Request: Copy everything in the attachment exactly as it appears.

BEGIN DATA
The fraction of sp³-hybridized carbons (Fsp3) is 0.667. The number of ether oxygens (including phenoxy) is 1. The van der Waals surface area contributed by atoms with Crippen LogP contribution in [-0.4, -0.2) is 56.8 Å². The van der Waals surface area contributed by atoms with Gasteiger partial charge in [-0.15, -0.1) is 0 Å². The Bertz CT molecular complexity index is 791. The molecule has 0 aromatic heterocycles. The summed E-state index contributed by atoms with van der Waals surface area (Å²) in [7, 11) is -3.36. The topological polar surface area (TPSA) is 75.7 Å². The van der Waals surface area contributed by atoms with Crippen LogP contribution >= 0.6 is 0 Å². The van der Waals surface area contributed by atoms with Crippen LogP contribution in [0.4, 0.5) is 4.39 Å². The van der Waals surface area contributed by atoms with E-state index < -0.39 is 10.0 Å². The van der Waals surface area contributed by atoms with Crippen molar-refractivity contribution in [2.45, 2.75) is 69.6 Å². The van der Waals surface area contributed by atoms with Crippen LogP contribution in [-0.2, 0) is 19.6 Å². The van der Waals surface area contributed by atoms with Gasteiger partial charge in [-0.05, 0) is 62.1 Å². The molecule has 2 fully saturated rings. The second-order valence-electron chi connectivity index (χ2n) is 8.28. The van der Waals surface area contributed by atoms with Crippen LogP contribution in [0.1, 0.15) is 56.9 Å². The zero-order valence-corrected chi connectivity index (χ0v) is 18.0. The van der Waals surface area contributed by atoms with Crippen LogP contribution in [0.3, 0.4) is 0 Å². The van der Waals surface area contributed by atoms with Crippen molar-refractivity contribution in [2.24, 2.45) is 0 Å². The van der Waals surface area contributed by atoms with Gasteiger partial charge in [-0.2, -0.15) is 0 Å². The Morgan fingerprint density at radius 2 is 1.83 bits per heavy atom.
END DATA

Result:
The fraction of sp³-hybridized carbons (Fsp3) is 0.667. The number of ether oxygens (including phenoxy) is 1. The van der Waals surface area contributed by atoms with Crippen LogP contribution in [-0.4, -0.2) is 56.8 Å². The van der Waals surface area contributed by atoms with Gasteiger partial charge in [-0.15, -0.1) is 0 Å². The Bertz CT molecular complexity index is 791. The molecule has 0 aromatic heterocycles. The summed E-state index contributed by atoms with van der Waals surface area (Å²) in [7, 11) is -3.36. The topological polar surface area (TPSA) is 75.7 Å². The van der Waals surface area contributed by atoms with Crippen LogP contribution >= 0.6 is 0 Å². The van der Waals surface area contributed by atoms with Crippen LogP contribution in [0.4, 0.5) is 4.39 Å². The van der Waals surface area contributed by atoms with E-state index < -0.39 is 10.0 Å². The van der Waals surface area contributed by atoms with Crippen molar-refractivity contribution in [2.45, 2.75) is 69.6 Å². The van der Waals surface area contributed by atoms with Crippen LogP contribution in [-0.2, 0) is 19.6 Å². The van der Waals surface area contributed by atoms with Gasteiger partial charge in [-0.05, 0) is 62.1 Å². The molecule has 2 fully saturated rings. The second-order valence-electron chi connectivity index (χ2n) is 8.28. The van der Waals surface area contributed by atoms with Crippen LogP contribution in [0.1, 0.15) is 56.9 Å². The zero-order valence-corrected chi connectivity index (χ0v) is 18.0. The van der Waals surface area contributed by atoms with Crippen LogP contribution in [0.3, 0.4) is 0 Å². The van der Waals surface area contributed by atoms with Crippen molar-refractivity contribution in [2.24, 2.45) is 0 Å². The van der Waals surface area contributed by atoms with Gasteiger partial charge in [-0.2, -0.15) is 0 Å². The Morgan fingerprint density at radius 2 is 1.83 bits per heavy atom.